SUBMISSION FOR THE 2010 DURBAN SHORT FILM CHALLENGE
SOLO is a 5 minute film that details the first day in the life of an exploratory android sent to explore a potentially habitable planet for the sake of humankind’s survival. But he’s not the only one. Hundreds of other androids have been sent to different planets. Humans will choose only one planet to inhabit. The rest of the androids are doomed to wander alone, hoping that, one day, they will meet their creators.
SOLO was made as part of the Durban Short Film Challenge, which is associated with the Durban International Film Festival, South Africa’s premiere film event. The name pretty much says it all. It’s a challenge. While making a short film is always tough, making a short film on no budget in three weeks with a small crew is truly a mental and physical feat. But we loved every minute of it.
As it happened, this film ended up being something of an experiment. While we would have preferred to go about it in a more orthodox way, time constraints caused us to go about making the film in a somewhat back-to-front way. It was a bit of a gamble, but in the end, we were very pleased with what we produced.
We dedicated a week to each phase of the production process. The first week was for scripting, the second for shooting and the third for post. However, after the first week, we hadn’t managed to lock down a final script. The idea was there, but it’s resolution was unclear. So basically, we ended up going out to shoot the initial scenes, without really knowing how the film was going to end.
While for a more formal or complex production, this could create a production management nightmare, the concept lent itself to the process, and ended up working in a really interesting, workshop-style way, where the dynamics of the scenes we had shot influenced our creative decisions in relation to the next ones. As a result, the film took on a kind of organic, naturally coherent life of its own, which surprised even ourselves, the filmmakers.
We knew initially that we wanted to make a science fiction film, as we hadn’t done it before. But we wanted to ensure that it still had an accessible, human emotional appeal. There were no shortage of ideas at first. But as soon as the idea popped up, we knew immediately that we wanted to make Solo. (The closest runner up was a neo-Wizard of Oz sci-fi starring Andrew’s schnauser, Edo.)
We needed the perfect person to play the part of the Android. Matt had Brad in mind, and as it turned out Brad, our star, happened, coincidentally, to be in town for the shooting period. Luck was on our side. We wanted Solo to be quite Aryan-looking, to give the impression of a new being, who’d never seen much sunlight before. So it seemed right that he should be almost albino in appearance. But Brad, a professional actor, with much at stake, was kind enough to let us have a go at his hair with peroxide. Et viola. We had our android.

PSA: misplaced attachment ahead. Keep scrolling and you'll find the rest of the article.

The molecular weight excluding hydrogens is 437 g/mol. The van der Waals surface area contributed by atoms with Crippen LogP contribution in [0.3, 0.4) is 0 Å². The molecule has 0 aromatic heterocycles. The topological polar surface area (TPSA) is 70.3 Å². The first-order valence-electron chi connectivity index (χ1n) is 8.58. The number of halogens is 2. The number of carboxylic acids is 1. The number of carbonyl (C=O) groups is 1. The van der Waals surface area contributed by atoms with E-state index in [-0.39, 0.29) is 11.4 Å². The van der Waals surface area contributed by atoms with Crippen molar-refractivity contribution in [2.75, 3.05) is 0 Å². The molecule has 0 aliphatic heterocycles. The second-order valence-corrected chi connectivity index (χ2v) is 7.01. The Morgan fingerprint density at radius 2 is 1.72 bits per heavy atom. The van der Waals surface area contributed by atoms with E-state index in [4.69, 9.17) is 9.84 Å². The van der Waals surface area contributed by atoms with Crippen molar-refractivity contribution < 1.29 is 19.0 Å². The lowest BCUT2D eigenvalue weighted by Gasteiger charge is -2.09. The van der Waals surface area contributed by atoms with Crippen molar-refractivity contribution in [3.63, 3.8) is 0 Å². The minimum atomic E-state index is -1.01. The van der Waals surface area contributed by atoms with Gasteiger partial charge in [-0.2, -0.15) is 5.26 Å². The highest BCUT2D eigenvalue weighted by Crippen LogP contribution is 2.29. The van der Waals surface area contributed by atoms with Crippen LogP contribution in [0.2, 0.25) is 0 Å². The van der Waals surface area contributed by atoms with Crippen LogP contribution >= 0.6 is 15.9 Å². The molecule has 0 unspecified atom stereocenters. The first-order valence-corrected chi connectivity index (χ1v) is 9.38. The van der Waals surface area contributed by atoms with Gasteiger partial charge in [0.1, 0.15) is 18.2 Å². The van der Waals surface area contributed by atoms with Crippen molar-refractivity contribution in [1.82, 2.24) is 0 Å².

At this point, we needed to start shooting. Script or not. We had scouted some locations, and had some of our exteriors set, but on our nonexistent budget, we had to get creative with our interior space-pod scene. After exploring a few other possible ideas, we eventually decided to shoot the pod scene in a Spur children’s play area, which was really awesome, mostly because exiting the set meant sliding down a corkscrew tunnel. We dressed it with some tubing and shot it really close up, and it came out looking pretty convincing, we think.
We chose our exterior locations based on how dramatic and untouched they seemed. We needed to create the impression of a world that was similar to ours, but not quite the same, and as yet untainted by human habitation. It needed to have an Eden-like new world feel to it. Our shoot took us all over the greater Durban area, as well as into the KwaZulu Natal Midlands. We are fortunate enough to live somewhere that has really beautiful, diverse landscapes quite close to each other. The shoot was quite pressurised, and we ended up chasing the sunlight, looking for new locations pretty much on the fly. Our final shot was found by trespassing on someone’s farm in the Midlands where we managed to set up a crane in record time to get the shot with literally seconds to spare.
We also had to traverse tiny cliff-face pathways carrying tracks (that we didn’t eventually use) down into the Kloof Gorge valley. We visited Cane Fields in Shongweni, and the Mangrove Swamps on the Umgeni river, the Botanical Gardens in Pietermaritzburg, and the beachfront in Durban.
We shot the scene with the butterfly in about four different locations. We literally had to smuggle some butterflies in a camera bag from a butterfly farm so that we could get the shot we needed in the right location. Guerilla filmmaking at its best. The poor silkworms stars you see in this scene were tragically massacred by an army of ants when we tried to set them free after we’d finished with them. It was really awful.
Once we’d got all our shots, we started cutting with a week till the deadline. The edit involved many late nights, mostly at Andrew’s house while his folks were away, sustaining ourselves on pizza and coffee. I got my first taste of the new Simba Vetkoek and Polony flavoured chips during this time. I don’t recommend them. It all started slowly coming together, editing, recording voice over under a duvet, being distracted by YouTube, working on CGI, writing the score, mixing etc etc until, after one week (including 2 entire nights without sleep,) we managed to finish it off. And here it is… watch the video at the top of this post.
PS. Thanks to all the crew who made it happen : Matt, Andrew, Badger, Brad, Luke, Mark, Pascal, Shanelle, and anyone else who lent us a hand. Shot.
Matt Nefdt, Sarah Dawson
Matt Nefdt, Sarah Dawson
Matt Nefdt, Sarah Dawson
Matt Nefdt, Sarah Dawson, Andrew Sutherland
Andrew Sutherland, Matt Nefdt
Voice of Android No. 278
Additional Crane Operator
Android No. 278